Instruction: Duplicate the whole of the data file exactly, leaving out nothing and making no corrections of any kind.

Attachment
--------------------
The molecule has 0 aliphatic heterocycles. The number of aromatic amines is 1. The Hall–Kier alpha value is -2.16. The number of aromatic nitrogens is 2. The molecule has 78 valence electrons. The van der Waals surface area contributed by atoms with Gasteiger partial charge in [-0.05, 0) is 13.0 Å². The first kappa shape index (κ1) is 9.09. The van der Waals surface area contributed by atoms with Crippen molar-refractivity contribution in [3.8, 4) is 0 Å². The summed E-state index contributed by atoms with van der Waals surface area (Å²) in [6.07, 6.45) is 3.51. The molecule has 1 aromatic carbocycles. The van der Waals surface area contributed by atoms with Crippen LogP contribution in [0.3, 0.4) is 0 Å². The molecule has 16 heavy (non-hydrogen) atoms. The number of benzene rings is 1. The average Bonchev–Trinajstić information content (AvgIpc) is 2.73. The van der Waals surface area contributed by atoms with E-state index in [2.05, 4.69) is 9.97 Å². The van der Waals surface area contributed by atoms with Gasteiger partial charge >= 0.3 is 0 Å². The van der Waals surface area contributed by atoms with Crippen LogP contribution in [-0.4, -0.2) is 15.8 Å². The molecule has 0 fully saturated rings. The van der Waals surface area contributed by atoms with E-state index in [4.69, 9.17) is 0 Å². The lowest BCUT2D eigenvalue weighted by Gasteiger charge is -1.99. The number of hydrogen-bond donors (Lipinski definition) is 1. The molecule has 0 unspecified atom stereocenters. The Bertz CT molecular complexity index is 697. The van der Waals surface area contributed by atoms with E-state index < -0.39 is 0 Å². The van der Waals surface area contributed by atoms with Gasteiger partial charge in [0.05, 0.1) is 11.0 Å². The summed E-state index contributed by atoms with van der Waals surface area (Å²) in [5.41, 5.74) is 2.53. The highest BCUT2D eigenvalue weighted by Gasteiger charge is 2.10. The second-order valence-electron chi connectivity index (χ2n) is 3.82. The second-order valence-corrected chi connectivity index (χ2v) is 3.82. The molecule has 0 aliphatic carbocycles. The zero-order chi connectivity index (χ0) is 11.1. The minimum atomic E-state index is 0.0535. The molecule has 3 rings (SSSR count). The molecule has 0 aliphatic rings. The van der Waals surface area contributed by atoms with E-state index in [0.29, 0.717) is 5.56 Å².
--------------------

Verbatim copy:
The molecule has 0 aliphatic heterocycles. The number of aromatic amines is 1. The Hall–Kier alpha value is -2.16. The number of aromatic nitrogens is 2. The molecule has 78 valence electrons. The van der Waals surface area contributed by atoms with Gasteiger partial charge in [-0.05, 0) is 13.0 Å². The first kappa shape index (κ1) is 9.09. The van der Waals surface area contributed by atoms with Crippen molar-refractivity contribution in [3.8, 4) is 0 Å². The summed E-state index contributed by atoms with van der Waals surface area (Å²) in [6.07, 6.45) is 3.51. The molecule has 1 aromatic carbocycles. The van der Waals surface area contributed by atoms with Crippen LogP contribution in [0.3, 0.4) is 0 Å². The molecule has 16 heavy (non-hydrogen) atoms. The number of benzene rings is 1. The average Bonchev–Trinajstić information content (AvgIpc) is 2.73. The van der Waals surface area contributed by atoms with E-state index in [2.05, 4.69) is 9.97 Å². The van der Waals surface area contributed by atoms with Gasteiger partial charge >= 0.3 is 0 Å². The van der Waals surface area contributed by atoms with Crippen LogP contribution in [-0.4, -0.2) is 15.8 Å². The molecule has 0 fully saturated rings. The van der Waals surface area contributed by atoms with E-state index in [4.69, 9.17) is 0 Å². The lowest BCUT2D eigenvalue weighted by Gasteiger charge is -1.99. The number of hydrogen-bond donors (Lipinski definition) is 1. The molecule has 0 unspecified atom stereocenters. The Bertz CT molecular complexity index is 697. The van der Waals surface area contributed by atoms with E-state index < -0.39 is 0 Å². The van der Waals surface area contributed by atoms with Gasteiger partial charge in [0.05, 0.1) is 11.0 Å². The summed E-state index contributed by atoms with van der Waals surface area (Å²) in [5.41, 5.74) is 2.53. The highest BCUT2D eigenvalue weighted by Gasteiger charge is 2.10. The second-order valence-electron chi connectivity index (χ2n) is 3.82. The second-order valence-corrected chi connectivity index (χ2v) is 3.82. The molecule has 0 aliphatic carbocycles. The zero-order chi connectivity index (χ0) is 11.1. The minimum atomic E-state index is 0.0535. The molecule has 3 rings (SSSR count). The molecule has 0 aliphatic rings. The van der Waals surface area contributed by atoms with E-state index in [0.29, 0.717) is 5.56 Å².